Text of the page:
Exile is a strange word we don’t use much today. When my wife kicks me out of the house to take the kids to the park and give her some peace and quiet, she might jokingly say, “I’m sending you into exile.” But for the most part, it’s not common parlance anymore. Yet it’s a major theme in the Bible, one that ultimately points our hope toward coming back to God, and that alone makes it worth examining.
East of Eden Eden is where we first encounter exile, at the beginning of the biblical story. When Adam and Eve rebelled and were driven from the garden (Gen. 3:24), they found themselves distant from the presence of their Creator and subject to decay, destruction, and death. As the rebellion grew, their unruly descendants “moved eastward,” carrying their insurrection “east of Eden,” until eventually they settled to build the city of Babylon with its infamous tower (Gen. 4:16; Gen. 11:2 NLT).
To get a sense of the geography, it’s as if God planted a beautiful garden in Southern California for His gardeners to tend. But they began destroying the place, so they got booted and began working their way eastward through the deserts of Arizona and New Mexico, until eventually they settled in Texas to build a vast and mighty empire.
The Hebrew word for exile, golah, speaks to being carried away into captivity, banished from one’s homeland. It’s related to the verb galah, which means “to uncover or remove.” Both words contain an element of being uncovered or exposed, like exiles who were often stripped bare in shame when removed from their homeland. It’s an image of disarray and distance from the life we were created for. And if exile means distance from God, the hope is in returning to Him.
By the Rivers of Babylon Later in Israel’s history, this pattern is repeated. Just like Adam and Eve, the nation wrecked God’s beautiful garden, unleashing idolatry and injustice into the Promised Land. So eventually Israel was driven out into another “wilderness.” As God’s protective presence finally left the land, Babylon invaded—demolishing the temple, ravaging Jerusalem, and carrying the people back eastward into captivity (2 Kings 24:12-14).
God wasn’t absent, however, but was working through this event. Calling Babylon’s king “My servant” (Jer. 25:9), He used that nation’s armies as a rod of correction for Jerusalem. “I am raising up the Babylonians,” God told Habakkuk, “that ruthless and impetuous people.” And the prophet responded, “You, Lord, have appointed them to execute judgment; you, my Rock, have ordained them to punish” (Hab. 1:6; Hab. 1:12 NIV).
God’s purpose in the exile, however, was different from Babylon’s. The mighty empire simply wanted to tear Israel down, but God was chastising His people, shaking them to their senses and ultimately building them up by driving them back to the life they were made for, with Him.
The beauty of the gospel is that God has come to us in Christ, invading our sin-struck, war-torn estate and bearing our decay, destruction, and death in His body on that cross.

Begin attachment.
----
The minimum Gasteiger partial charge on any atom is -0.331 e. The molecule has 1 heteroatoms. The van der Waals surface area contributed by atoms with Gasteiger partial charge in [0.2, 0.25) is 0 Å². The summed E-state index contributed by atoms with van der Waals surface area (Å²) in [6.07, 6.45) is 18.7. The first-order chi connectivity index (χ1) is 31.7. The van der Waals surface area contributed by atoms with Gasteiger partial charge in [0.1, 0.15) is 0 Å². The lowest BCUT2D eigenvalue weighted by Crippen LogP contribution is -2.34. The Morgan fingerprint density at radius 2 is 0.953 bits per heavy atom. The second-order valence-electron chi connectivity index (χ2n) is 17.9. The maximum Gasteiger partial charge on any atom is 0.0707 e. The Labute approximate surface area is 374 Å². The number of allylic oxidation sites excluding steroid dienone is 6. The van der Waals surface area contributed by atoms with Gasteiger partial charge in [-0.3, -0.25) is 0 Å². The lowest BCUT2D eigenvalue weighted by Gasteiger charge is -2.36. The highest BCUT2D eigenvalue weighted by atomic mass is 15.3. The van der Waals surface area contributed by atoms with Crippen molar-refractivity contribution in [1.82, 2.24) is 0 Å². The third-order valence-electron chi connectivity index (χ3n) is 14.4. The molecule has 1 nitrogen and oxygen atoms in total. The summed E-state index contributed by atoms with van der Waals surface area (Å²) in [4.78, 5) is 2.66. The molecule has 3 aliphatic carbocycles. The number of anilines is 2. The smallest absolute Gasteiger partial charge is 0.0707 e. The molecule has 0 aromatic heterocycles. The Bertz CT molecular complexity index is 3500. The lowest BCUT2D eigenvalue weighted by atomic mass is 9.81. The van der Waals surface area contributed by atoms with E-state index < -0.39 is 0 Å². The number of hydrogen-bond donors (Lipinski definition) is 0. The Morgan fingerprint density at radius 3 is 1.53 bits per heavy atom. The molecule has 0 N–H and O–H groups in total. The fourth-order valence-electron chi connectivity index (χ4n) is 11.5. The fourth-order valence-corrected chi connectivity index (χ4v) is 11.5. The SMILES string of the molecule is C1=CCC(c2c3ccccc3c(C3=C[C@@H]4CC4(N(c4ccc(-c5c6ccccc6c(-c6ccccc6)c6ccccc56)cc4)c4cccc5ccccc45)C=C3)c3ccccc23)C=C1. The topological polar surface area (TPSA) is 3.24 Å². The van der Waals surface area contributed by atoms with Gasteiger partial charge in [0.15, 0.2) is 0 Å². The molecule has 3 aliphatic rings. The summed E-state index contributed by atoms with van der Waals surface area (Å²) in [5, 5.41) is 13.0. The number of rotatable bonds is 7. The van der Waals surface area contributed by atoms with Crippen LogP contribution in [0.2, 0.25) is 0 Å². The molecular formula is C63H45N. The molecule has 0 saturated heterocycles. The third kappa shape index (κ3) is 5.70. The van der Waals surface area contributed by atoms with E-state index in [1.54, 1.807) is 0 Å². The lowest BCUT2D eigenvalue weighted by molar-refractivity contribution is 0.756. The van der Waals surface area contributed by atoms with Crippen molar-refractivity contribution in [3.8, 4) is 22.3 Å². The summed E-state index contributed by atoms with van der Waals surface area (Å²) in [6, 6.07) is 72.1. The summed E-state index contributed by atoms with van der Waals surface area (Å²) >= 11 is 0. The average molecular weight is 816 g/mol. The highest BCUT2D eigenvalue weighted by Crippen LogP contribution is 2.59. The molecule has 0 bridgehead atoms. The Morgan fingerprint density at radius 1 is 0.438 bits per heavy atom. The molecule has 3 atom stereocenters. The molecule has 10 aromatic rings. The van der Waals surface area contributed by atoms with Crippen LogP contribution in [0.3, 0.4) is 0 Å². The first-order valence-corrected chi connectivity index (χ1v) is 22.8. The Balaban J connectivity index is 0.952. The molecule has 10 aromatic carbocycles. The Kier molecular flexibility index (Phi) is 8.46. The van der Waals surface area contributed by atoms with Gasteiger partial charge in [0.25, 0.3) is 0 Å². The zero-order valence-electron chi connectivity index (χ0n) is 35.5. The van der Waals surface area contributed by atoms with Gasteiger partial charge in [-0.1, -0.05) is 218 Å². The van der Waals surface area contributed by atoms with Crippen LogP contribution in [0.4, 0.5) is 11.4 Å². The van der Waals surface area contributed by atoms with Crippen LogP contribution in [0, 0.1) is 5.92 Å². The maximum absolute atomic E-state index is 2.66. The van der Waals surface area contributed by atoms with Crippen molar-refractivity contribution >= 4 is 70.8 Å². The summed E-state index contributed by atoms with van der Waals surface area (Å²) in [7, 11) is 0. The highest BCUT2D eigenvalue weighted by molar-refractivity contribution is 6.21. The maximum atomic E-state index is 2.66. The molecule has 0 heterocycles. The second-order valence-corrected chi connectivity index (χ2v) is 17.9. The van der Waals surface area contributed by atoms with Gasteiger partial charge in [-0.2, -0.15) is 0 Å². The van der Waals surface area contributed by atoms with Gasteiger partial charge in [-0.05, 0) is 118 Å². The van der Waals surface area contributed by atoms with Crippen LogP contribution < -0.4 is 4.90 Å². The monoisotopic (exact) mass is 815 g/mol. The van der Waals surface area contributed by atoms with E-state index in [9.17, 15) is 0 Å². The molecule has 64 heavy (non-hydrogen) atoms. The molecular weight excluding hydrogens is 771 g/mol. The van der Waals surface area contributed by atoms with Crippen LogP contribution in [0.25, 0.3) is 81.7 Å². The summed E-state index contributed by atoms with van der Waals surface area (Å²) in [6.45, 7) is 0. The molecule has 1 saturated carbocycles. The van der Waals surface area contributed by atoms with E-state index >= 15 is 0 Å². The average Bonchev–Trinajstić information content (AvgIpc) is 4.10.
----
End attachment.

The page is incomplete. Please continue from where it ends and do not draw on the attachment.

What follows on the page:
God’s plan worked. While in exile, His people realized what a massive mistake they’d made. They began to cry out in longing for the land He had called them to, and then waited to return. The psalmist lamented, “By the rivers of Babylon, there we sat down and wept, when we remembered Zion ... If I forget you, O Jerusalem … may my tongue cling to the roof of my mouth … if I do not exalt Jerusalem above my chief joy” (Ps. 137:1; Ps. 137:5-6). It was when they were farthest from the kingdom that the people grew hungry again for their King.
Land of the Living But one day the Lord would come to deliver His people. And when He did, it would be cause for hope the world over, not for Israel alone. Peoples from every nation would be invited to end their alienation from God and return to the One for whom they were made. As the prophet Jeremiah foresaw, “At that time … all the nations will be gathered to it, to Jerusalem, for the name of the Lord; nor will they walk anymore after the stubbornness of their evil heart” (Jer. 3:17). Eventually, as recorded in Ezra 1:2-4, Israel did come home, but this return was only a foreshadowing—a small picture of a much greater deliverance Jesus came to bring about.
Everyone is familiar with Jesus’ parable of the prodigal son, but you might be surprised to look at it again and see these familiar themes of exile playing out (Luke 15:11-32). When the younger son asks for his inheritance—basically telling his dad to drop dead—and sets out for “a distant country” where his life unravels into destruction, Jesus’ original audience would have heard their own story echoing in His.
This was Israel, running away from God and finding herself in exile in a distant land. This was Adam, rebelling against God and finding his life unraveled east of Eden. This is all of us who, under the destructive power of our sin, find ourselves far from the face of the Father.
But the beauty of the gospel is that God has crossed the distance. He has come to us in Christ, invading our sin-struck, war-torn estate and bearing our decay, destruction, and death in His body on that cross. When Jesus is crucified under the pagan powers, He is bearing exile—Israel’s, Adam’s, and ours—in order to find us in the distant land and bring us back to Himself. At the cross, Jesus joins us in our ultimate exile of the grave, uniting His life with us in our death in order to raise us with Him in the resurrecting power of His kingdom.
In Christ, the Father lifts us—His lost and wandering children—up onto His shoulders. Then He carries us back to the Promised Land, across the wilderness wastelands into the lavish, abundant, life-giving presence of His love.
Illustrations by Adam Cruft